A recent decision from the Ontario Superior Court, Beswick et al. v. York Region Standard Condominium Corporation No. 1175, has seemingly increased the threshold of what is needed to demonstrate an entitlement to the oppression remedy under s. 135 of the Condominium Act (the “Act”).
Briefly, the facts of the case are as follows:
The Corporation is comprised of 470 high-rise residential units, and 61 townhouse units. The applicants were a group of townhouse unit owners, who brought an application against the Corporation for oppression and other declaratory relief on the grounds that the Board of Directors, which was made up of predominantly high-rise unit owners, had treated the townhouse unit owners in an oppressive manner as a result of charging improper expenses to the townhouse unit owners and failure to provide proper notice under Section 92 of the Act.
The Corporation charged the applicants for the consumption of water, but did not base the charges on their individual meters as required by the Declaration, charged the applicants for landscaping and snow removal on the front verandas and gardens and also charged the applicants for work relating to the replacement of the exclusive-use steps and interlocking of each of the applicants townhouse units. The work was done by the Corporation without providing the unit owners with prior notice of the unit owner’s obligation to repair their exclusive use common elements at their own cost, as required by Section 92 of the Act.
The applicants were only advised that they were responsible for the cost of the replacement only after the work had been completed.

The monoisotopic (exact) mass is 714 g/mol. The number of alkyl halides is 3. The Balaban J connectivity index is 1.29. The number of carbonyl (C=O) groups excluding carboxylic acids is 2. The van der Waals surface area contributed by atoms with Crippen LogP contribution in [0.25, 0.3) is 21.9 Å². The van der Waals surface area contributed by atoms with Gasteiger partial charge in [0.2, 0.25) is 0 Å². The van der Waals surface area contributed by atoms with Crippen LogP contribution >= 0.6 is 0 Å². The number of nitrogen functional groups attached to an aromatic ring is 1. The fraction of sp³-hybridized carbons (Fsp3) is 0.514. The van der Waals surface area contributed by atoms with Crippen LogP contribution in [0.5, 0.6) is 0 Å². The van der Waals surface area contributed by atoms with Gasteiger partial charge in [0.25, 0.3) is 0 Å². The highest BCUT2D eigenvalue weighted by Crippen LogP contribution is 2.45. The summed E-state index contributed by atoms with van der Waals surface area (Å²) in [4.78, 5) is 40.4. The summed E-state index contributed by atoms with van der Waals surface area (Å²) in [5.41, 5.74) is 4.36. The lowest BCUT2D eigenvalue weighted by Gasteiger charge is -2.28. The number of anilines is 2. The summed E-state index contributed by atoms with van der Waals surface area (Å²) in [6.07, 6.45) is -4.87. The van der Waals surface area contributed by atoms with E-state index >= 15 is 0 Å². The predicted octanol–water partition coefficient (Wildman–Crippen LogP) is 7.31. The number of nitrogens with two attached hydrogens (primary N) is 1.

The Court focused largely on the Corporation’s failure to provide the owners with adequate notice to complete the work themselves. The Court found, at paragraph 25:
“Without such notice being given, and without the unit owners being given the opportunity to obtain their own quotes and do their own work, the unit owners should not be held responsible retroactively for the costs of the repairs.”
The Court further found that the retroactive water charges that had been improperly charged pursuant to the Corporation’s Declaration were the responsibility of the condominium corporation, and that the landscaping and snow removal responsibilities were also, in fact, the condominium’s responsibility.
Despite acknowledging the myriad of actions wrongly taken by the corporation, the Court did not find oppression under Section 135 of the Act.
It was noted that to demonstrate entitlement to the oppression remedy, the applicants must demonstrate:
- the Corporation failed to meet their reasonable expectations; and
- the Corporation’s conduct was or threatened to be oppressive or unfairly prejudicial to their interests.
While the Court ultimately found that the Board demonstrated poor and unprofessional management, deficient communication, poor record keeping, and had failed to properly adhere to the governing documents – the court did not equate these qualities to being unfairly prejudicial or oppression.
This decision appears to increase the threshold required for owners to prove entitlement to the oppression remedy under Section 135 of the Act. If improper notice, inappropriate charges and failure to comply with the governing documents does not equate to oppression – it begs the question, what does?